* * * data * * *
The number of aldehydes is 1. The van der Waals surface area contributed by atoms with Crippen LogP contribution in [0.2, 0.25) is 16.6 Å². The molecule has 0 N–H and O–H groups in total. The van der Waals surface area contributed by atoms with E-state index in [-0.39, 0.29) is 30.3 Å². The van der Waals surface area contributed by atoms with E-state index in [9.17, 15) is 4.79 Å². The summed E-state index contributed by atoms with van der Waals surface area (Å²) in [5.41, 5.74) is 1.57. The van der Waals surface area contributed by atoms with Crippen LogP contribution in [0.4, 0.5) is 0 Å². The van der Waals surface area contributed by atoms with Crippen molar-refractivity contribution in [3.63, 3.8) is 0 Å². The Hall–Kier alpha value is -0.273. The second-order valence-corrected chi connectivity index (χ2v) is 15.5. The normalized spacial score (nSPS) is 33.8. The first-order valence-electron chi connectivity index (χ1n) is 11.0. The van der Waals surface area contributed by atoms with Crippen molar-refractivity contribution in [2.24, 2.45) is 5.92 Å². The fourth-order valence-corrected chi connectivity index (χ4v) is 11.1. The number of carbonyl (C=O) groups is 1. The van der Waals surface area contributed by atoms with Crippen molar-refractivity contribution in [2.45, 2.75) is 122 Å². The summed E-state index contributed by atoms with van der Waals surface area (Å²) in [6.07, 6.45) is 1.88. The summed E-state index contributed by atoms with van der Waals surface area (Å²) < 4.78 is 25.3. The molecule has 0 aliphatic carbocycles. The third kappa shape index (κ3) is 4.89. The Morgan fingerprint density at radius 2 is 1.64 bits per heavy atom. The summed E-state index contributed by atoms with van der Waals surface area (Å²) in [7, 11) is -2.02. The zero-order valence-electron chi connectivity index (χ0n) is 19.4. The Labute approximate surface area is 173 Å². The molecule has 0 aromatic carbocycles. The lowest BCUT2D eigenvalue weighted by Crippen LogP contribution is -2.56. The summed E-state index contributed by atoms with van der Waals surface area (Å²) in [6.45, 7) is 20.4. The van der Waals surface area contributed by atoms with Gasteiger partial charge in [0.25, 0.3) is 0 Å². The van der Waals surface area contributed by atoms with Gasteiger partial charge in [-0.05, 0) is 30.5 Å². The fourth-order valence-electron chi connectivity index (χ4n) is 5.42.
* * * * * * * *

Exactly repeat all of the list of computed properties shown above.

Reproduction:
The number of aldehydes is 1. The van der Waals surface area contributed by atoms with Crippen LogP contribution in [0.2, 0.25) is 16.6 Å². The molecule has 0 N–H and O–H groups in total. The van der Waals surface area contributed by atoms with E-state index in [-0.39, 0.29) is 30.3 Å². The van der Waals surface area contributed by atoms with E-state index in [9.17, 15) is 4.79 Å². The summed E-state index contributed by atoms with van der Waals surface area (Å²) in [5.41, 5.74) is 1.57. The van der Waals surface area contributed by atoms with Crippen LogP contribution in [0.4, 0.5) is 0 Å². The van der Waals surface area contributed by atoms with Crippen molar-refractivity contribution in [3.63, 3.8) is 0 Å². The Hall–Kier alpha value is -0.273. The second-order valence-corrected chi connectivity index (χ2v) is 15.5. The normalized spacial score (nSPS) is 33.8. The first-order valence-electron chi connectivity index (χ1n) is 11.0. The van der Waals surface area contributed by atoms with Crippen molar-refractivity contribution in [2.24, 2.45) is 5.92 Å². The fourth-order valence-corrected chi connectivity index (χ4v) is 11.1. The number of carbonyl (C=O) groups is 1. The van der Waals surface area contributed by atoms with Crippen molar-refractivity contribution in [2.45, 2.75) is 122 Å². The summed E-state index contributed by atoms with van der Waals surface area (Å²) in [6.07, 6.45) is 1.88. The summed E-state index contributed by atoms with van der Waals surface area (Å²) < 4.78 is 25.3. The molecule has 0 aliphatic carbocycles. The third kappa shape index (κ3) is 4.89. The Morgan fingerprint density at radius 2 is 1.64 bits per heavy atom. The summed E-state index contributed by atoms with van der Waals surface area (Å²) in [7, 11) is -2.02. The zero-order valence-electron chi connectivity index (χ0n) is 19.4. The Labute approximate surface area is 173 Å². The molecule has 0 aromatic carbocycles. The lowest BCUT2D eigenvalue weighted by Crippen LogP contribution is -2.56. The summed E-state index contributed by atoms with van der Waals surface area (Å²) in [6.45, 7) is 20.4. The van der Waals surface area contributed by atoms with Gasteiger partial charge in [0.25, 0.3) is 0 Å². The van der Waals surface area contributed by atoms with Gasteiger partial charge in [-0.05, 0) is 30.5 Å². The fourth-order valence-electron chi connectivity index (χ4n) is 5.42.